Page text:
Jessi: “Pay raise”. And if you think of the word “augmentation”, like an increase, this word shouldn’t be hard to forget. Just think of it as an augmentation of your pay.
Karen: Así es, en el dialogo Ulises dice: Y luego estoy por pedir mi aumento de salario la siguiente semana.
Jessi: “And I’m about to ask for raise next week.”
Karen: Y al final tenemos la expresión “Hacer caso”.
Jessi: “Hacer caso” – “to pay attention to”, “to mind”. And this is another idiomatic phrase. “Tenemos el verbo “hacer”” – “to do” or “to make” “Con la palabra “caso”” – “a case” or “a cause” “caso”. How did they use it in the dialogue? This was a long sentence.
Karen: Avísame cuando te lleguen estas ideas para jamás hacerte caso.
Jessi: “Let me know when they come to you so that I know not to pay any attention to you.” Ok. Let’s move on to the grammar point. “En esta lección vamos a hablar de ” direct object pronouns.

Lesson focus

Karen: Object pronouns, los pronombres de complemento directo.
Jessi: Yes, and specifically their placement; where they go in a sentence. First, let’s review the different direct object pronouns.
Karen: Sí. Son “me, te, lo, la, nos, los,” y “las”.
Jessi: Right. And let’s see where they go in the sentence. Normally, they come before the verb. Can you give us some examples?
Karen: Sí, por ejemplo: Lo hago yo.
Jessi: “I’ll do it.” “”o” means “it” and it comes before the verb. Can you give us another example?
Karen: Sure. Ellos se lo dieron.
Jessi: “They gave it to her.” All right. How about another?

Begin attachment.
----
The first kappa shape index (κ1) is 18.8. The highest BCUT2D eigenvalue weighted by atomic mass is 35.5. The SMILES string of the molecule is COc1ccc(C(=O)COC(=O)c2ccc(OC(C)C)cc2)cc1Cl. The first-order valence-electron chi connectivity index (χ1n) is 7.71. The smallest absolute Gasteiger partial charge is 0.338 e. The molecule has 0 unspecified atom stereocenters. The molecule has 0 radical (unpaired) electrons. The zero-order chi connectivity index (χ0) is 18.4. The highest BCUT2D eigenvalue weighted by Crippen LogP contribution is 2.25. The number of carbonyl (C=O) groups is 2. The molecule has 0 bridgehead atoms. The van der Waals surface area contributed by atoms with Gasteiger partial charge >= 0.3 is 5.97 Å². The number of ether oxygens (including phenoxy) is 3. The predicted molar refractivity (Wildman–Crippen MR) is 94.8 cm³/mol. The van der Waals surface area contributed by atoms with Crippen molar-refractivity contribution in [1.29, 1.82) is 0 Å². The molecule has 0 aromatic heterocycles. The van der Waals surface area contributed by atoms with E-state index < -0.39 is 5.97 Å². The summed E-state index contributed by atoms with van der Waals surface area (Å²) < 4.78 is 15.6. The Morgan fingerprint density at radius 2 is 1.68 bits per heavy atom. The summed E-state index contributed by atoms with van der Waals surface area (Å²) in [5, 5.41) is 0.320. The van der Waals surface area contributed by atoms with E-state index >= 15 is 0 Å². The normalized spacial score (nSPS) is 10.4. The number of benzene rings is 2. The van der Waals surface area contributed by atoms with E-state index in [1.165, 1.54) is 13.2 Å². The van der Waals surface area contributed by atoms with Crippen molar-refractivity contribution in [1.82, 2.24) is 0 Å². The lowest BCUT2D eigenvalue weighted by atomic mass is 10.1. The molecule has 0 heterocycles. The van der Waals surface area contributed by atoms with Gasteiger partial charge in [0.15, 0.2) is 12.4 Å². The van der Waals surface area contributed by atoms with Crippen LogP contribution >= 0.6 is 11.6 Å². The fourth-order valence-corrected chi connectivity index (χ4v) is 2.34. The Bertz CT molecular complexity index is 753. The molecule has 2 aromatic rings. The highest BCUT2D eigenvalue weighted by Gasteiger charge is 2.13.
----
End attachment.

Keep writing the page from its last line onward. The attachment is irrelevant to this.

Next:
Karen: No me acuesto hasta las once.
Jessi: “I don’t go to bed until 11 o’clock.” So, as we see here, object pronouns go in front of conjugated verbs, but what about when the verb is in the Infinitive? In that case, we usually have two verbs. Let’s give an example.
Karen: Sure. Por ejemplo: Quiero ver la pelicula.
Jessi: Good enough. “I want to see the movie.” “El sustantivo es la pelicula, si lo cambias a un pronombre se hace “la” ”. We get “la”. So, in this type of sentence with two verbs, one in the Infinitive, we have two choices of where to put “la”.
Karen: Dos opciones. Así es. Lo podemos poner antes del primer verbo.
Jessi: For example?
Karen: La quiero ver.
Jessi: “La quiero ver”. So, “la” can go before the first verb. Our other option is?
Karen: También lo podemos poner después del bverbo infinitivo.
Jessi: We can also put it after the Infinitive, and “por ejemplo”?
Karen: Podemos decir: Quiero verla.
Jessi: “Quiero verla”, ok. And they mean the same thing?
Karen: Claro que sí.
Jessi: So, again, can you let us hear the two ways of saying it?
Karen: La quiero ver o quiero verla.
Jessi: Great. Ok. Now let’s look at another example. This row works for not only the Infinitive, but also the Present Participle, as well.
Karen: Por ejemplo: Ya lo estamos haciendo.